Middlesex, by Jeffrey Eugenides

Nine stars

New to the world of Jeffrey Eugenides, I turned to this book that was recently recommended to me. Its premise seemed not only intriguing, but an essential topic in this day and age of rebranding and gender fluidity. A story that takes the reader on an adventure like no other, I was hooked from the opening pages until I turned to pen this review. Calliope Helen Stephanides was born twice, once in 1960 and again in 1974. Such a bold statement to open the novel, though one that will make sense at a later point. After some housekeeping introductory narrative, Eugenides takes the story back to 1921, in what might now be called Turkey. There, Desdemona Stephanides is growing up as the country is at war. She idolizes her brother, Lefty, who is also a distant cousin by some odd coincidence. As the fighting heats up, they flee the country for America, where a distant cousin awaits them. After fudging the truth a little, both Desdemona and Lefty made it aboard a ship. They pretend not to know one another and end up falling in love and marrying. They try to use their long bloodlines to dispel some of the less than savoury aspects of this. When they arrive in America, they are shuttled off to Detroit, where the story gets richer as they live with family who have secrets of their own. Married in the eyes of the law, Desdemona and Lefty embrace the American way, without losing their Greek heritage. Eugenides spins quite the tale from there, as they have children—genetic abnormality-free—an try to provide as best they can. As the story progresses, their offspring begin to lay roots of their own, with new and exciting twists to the genetic situation. By 1960, young Calliope Stephanides is born and the oddity of her birth is missed by many. Calliope adopts the name Callie and progresses through life as a typical girl of the time, doing everything that is expected of her, at least until her early teens, when everyone around her seems to be changing. Callie cannot understand, yet there is a feeling of difference that exceeds being a late bloomer. Callie has her own life adventures, which eventually leads to a trip to the doctor. This begins even more appointments, as far away as NYC. There, it is discovered that Callie was born a hermaphrodite, with genetically male leanings. A syndrome passed along from generation to generation, Callie no longer simply feels like an outsider, but a complete stranger. Social and biological expectations rear up and the family must decide how to cope and what ought to be done. Callie seems ready to take the lead, but feels a need to ostracize from the others, if only to protect them. As the story reaches its climax, Eugenides takes Callie through 1970s America and the place gender and sexuality play in shaping the young person. With flash forwards throughout of “Cal”, an established career civil servant for the US Government in Europe, the reader can see how the protagonist landed in their feet, though there is much to tell before that point. A powerful book at every turn of the page, Jeffrey Eugenides packs so much into this piece. Recommended to those who are open-minded enough to read and enjoy discussion of the roles sex and gender have on society, as well as the reader who wants something impactful and told in a multi-generational format.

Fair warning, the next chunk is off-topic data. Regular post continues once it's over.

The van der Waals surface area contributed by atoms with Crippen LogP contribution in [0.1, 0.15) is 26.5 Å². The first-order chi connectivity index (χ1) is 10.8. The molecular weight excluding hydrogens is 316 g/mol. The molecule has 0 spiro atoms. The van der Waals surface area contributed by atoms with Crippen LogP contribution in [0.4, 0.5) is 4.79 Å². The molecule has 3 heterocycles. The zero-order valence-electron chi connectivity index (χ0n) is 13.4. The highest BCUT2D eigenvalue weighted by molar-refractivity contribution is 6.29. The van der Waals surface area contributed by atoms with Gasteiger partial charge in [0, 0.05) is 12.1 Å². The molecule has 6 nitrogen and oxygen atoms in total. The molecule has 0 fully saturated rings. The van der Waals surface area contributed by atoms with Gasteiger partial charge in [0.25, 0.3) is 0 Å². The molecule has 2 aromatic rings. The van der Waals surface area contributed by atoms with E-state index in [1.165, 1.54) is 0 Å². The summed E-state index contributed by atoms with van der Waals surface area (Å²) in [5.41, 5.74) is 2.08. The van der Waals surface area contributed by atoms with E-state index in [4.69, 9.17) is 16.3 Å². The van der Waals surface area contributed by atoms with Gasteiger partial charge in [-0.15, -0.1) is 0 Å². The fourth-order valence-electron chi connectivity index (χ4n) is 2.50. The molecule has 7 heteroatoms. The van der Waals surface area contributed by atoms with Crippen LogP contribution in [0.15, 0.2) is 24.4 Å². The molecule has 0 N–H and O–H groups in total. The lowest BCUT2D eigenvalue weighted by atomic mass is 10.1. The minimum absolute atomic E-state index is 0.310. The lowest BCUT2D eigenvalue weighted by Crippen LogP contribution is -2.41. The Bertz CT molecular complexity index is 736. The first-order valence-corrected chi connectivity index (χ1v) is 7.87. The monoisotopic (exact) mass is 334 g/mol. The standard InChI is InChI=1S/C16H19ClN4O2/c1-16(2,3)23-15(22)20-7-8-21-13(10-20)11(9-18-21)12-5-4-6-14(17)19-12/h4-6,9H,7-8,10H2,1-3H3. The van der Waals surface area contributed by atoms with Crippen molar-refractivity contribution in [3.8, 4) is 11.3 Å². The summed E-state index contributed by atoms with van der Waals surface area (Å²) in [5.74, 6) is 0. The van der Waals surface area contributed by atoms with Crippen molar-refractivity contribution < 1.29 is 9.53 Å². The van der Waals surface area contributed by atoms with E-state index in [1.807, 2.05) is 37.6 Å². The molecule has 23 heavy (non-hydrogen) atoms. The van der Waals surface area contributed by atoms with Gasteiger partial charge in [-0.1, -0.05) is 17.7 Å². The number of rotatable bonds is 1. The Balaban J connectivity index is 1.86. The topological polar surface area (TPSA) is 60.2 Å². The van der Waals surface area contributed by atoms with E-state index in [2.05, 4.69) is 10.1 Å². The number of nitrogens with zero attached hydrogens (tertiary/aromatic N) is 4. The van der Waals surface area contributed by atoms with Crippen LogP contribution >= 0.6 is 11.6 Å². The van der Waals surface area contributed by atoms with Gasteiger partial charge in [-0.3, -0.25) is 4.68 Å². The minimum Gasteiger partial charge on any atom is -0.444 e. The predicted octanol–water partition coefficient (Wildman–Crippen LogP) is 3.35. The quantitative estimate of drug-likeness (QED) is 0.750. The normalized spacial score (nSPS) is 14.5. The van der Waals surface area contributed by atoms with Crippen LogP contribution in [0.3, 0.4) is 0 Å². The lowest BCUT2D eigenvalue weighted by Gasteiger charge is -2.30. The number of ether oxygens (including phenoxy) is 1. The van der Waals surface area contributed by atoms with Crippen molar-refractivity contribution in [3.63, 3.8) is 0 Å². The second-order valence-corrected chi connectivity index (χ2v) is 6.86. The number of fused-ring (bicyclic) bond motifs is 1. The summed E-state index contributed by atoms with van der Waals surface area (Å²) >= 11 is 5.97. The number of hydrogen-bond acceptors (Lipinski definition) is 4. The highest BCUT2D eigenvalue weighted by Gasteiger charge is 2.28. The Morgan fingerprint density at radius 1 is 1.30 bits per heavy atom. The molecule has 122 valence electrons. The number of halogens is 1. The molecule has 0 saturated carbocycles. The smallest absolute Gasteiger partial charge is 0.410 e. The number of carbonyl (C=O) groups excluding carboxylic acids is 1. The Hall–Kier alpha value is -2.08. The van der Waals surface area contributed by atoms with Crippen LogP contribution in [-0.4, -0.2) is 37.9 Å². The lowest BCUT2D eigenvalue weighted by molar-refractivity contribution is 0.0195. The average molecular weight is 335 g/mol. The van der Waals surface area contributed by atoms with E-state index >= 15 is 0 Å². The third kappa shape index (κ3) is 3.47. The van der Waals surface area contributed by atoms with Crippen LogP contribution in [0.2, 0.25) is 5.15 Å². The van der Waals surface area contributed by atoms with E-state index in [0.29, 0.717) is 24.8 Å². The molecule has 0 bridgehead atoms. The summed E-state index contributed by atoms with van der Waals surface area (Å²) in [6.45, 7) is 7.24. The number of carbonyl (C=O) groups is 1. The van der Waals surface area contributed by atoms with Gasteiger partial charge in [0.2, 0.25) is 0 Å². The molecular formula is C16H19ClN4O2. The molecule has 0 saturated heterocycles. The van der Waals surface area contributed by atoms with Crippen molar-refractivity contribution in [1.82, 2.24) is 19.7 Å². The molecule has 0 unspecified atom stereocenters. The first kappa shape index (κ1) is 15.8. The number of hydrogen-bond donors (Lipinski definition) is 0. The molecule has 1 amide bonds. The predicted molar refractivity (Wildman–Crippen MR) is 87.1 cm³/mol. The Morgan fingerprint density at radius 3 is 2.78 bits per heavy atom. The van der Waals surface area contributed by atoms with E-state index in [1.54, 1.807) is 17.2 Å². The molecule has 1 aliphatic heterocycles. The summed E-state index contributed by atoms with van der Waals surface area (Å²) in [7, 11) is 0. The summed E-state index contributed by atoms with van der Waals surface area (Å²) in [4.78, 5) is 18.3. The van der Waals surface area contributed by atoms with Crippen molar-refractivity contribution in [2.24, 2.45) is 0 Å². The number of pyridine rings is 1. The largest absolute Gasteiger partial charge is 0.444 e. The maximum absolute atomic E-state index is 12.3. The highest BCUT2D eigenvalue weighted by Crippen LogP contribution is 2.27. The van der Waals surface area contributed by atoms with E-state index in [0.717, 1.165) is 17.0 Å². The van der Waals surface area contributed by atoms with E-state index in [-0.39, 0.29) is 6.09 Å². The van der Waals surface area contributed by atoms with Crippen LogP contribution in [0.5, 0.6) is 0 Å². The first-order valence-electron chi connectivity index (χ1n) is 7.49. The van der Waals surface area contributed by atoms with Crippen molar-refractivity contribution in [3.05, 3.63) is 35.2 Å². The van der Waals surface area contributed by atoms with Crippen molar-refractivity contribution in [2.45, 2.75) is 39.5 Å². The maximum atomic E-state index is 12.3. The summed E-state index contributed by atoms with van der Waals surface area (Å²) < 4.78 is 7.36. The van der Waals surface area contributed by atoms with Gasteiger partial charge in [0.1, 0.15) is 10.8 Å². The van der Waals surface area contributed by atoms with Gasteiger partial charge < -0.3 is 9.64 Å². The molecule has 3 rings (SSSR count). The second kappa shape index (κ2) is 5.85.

I knew only what the dust jacket covered offered when I began this book, but was so enthralled that I could not put it down. I have chosen to remain very vague in the summary section above, as it is the numerous reveals that occur there that make the story for me. Jeffrey Eugenides tells a story of a Greek family’s setting up roots in America, as they struggle to come to terms with the culture shock. Woven into the piece is the foreboding—though unknown to them—of the coming birth of Calliope, who symbolizes all the choices that were made over the decades. The story is so rich and uses a number of key characters that I cannot automatically turn to a single protagonist. The brilliance of the storytelling brought each story to light and tied things together in a masterful manner. Pushing the norms of the time (and now), Eugenides tells a tale that needs to be explored, if only to take the veiled secrecy from around it. There is so much within the pages of this book that tackles so many issues, I cannot hone in on one that is the most important. The dedicated reader will find a theme all their own and stick to it, dazzled throughout as Eugenides paints many an image. The writing was smooth and flowed effortlessly as the story spun in many directions. Eugenides seeks to shock, then lulls the reader into a degree of comfort by not scandalising things. I cannot say enough about this book and hope others I know who have not taken the time to read this do so, if only to challenge their notions of right and wrong, normal and outlandish, or expected and shocking. I know I will be back for more of Eugenides’ books, when time permits.

Kudos, Mr. Eugenides, for such a sobering tale. I cannot even begin to thank you for opening my eyes and mind to so very much!

A Book for All Seasons, a different sort of Book Challenge: https://www.goodreads.com/group/show/248185-a-book-for-all-seasons